Then, disproving my theory that the Jazz can't hit a shot in the last 15 seconds of a tight game, Williams made Fisher look silly and drained a jumper with :2.2 left. I think D-Will finally knows how to finish games.

Another great Williams moment was when he got matched up with Kobe Bryant for a play in the third quarter. The mismatch was obvious, but without hesitation, Williams committed himself to playing good defense and not giving Bryant an easy shot. D-Will anchored himself and put his body on Bryant, forcing him to take a jumper that Brewer came over and blocked.

Speaking of Brewer, he seems to get more and more comfortable playing against Bryant at The Larry. He made Bryant work for every shot he took. When Kobe did get going a little bit in the 3rd quarter, Brewer stuck with it not only physically, but mentally too. A lot of times, Brewer seems to be playing defense with his body, but his mind somewhere else. Brewer's confidence in guarding Therapist at Staples is much slower in growing, though.

Bryant was probably having an off-day, but Brewer kept with him and made sure his shot was never found. It was, by far, Brewer's best defensive performance since he was drafted. He affected Bryant's shots. With Kobe, defenders have to add even the slightest degree of difficulty to his attempts. It isn't easy, because Bryant can score in so many ways, but he can be affected, and continuous pestering can decrease his confidence. Just look at Bryant's heave with two seconds left. Kobe let it go about two dribbles before he needed to. It seemed like a conscious decision too. He took one dribble and realized, based on how Brewer had defended him all game, that the 30-footer was the most open he was going to get.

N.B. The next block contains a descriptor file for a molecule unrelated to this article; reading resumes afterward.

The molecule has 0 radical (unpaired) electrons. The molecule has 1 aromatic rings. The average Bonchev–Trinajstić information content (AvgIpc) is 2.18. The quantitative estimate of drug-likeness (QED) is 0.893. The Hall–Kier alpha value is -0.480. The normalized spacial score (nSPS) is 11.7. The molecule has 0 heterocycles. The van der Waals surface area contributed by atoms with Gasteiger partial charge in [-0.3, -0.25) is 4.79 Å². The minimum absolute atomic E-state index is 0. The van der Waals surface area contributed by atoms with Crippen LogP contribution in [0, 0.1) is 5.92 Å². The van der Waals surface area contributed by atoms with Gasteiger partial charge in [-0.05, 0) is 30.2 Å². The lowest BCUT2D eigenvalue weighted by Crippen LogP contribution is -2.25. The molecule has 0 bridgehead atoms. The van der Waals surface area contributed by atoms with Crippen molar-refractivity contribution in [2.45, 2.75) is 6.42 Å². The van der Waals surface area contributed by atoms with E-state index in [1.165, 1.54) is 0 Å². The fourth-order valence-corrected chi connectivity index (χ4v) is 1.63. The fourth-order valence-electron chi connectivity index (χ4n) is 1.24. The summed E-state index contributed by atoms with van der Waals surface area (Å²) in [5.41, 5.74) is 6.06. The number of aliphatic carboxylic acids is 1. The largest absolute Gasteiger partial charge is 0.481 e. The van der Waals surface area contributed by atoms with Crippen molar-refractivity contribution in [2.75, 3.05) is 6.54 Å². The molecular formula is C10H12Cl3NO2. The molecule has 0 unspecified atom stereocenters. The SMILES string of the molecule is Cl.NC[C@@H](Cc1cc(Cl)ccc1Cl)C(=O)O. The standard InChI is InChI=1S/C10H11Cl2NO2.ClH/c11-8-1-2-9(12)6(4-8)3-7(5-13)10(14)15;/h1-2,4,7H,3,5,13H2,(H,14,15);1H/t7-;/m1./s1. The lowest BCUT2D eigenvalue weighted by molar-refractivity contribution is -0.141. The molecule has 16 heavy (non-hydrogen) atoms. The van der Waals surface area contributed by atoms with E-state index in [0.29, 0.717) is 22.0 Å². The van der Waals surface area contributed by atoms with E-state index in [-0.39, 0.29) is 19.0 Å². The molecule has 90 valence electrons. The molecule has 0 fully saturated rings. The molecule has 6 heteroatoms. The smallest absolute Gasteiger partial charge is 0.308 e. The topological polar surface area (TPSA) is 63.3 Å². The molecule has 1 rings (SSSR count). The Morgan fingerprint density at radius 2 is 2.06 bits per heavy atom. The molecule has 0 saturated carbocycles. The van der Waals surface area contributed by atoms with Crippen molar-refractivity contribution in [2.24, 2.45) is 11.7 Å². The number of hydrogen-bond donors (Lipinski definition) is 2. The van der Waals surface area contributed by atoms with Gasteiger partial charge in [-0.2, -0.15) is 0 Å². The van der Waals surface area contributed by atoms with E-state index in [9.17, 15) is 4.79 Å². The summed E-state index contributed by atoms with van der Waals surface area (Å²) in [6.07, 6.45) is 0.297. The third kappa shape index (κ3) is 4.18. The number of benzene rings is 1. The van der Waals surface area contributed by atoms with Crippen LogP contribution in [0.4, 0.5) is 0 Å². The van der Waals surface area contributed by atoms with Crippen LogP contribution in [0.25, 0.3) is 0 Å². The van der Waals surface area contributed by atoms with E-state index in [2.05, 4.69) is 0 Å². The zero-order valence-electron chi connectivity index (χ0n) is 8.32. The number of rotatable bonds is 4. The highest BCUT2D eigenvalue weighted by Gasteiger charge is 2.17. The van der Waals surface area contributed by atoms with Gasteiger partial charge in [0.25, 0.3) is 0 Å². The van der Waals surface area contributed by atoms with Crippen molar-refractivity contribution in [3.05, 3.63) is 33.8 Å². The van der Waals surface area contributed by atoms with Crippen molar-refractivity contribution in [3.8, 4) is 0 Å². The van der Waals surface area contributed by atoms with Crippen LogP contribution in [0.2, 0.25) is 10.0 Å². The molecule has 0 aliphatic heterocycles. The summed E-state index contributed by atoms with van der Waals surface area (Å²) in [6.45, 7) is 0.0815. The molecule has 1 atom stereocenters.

On offense, Brewer hit enough jumpers and his forays into the paint led to a sufficient amount of points and quality passes to force Bryant to keep tabs on him.

Korver and Harpring both hit gigantic shots during that crucial 4th quarter run that got Utah back in the game. Before the final quarter, both players had struggled. Korver couldn't hit anything and Harpring couldn't stay on the court enough to even get shots on account of foul trouble (he had four fouls in his first three minutes of game action). Both players played through their struggles, and ended up impacting the game in a positive way. The Jazz were +9 when Korver was on the court and +7 when Harpring was playing.

Kirilenko had a typical comeback game for him, which is to say, he was pretty great. He was penetrating the Laker defense for points that he set up or scored for himself. His defense was disruptive at important parts of the game, especially in the first half.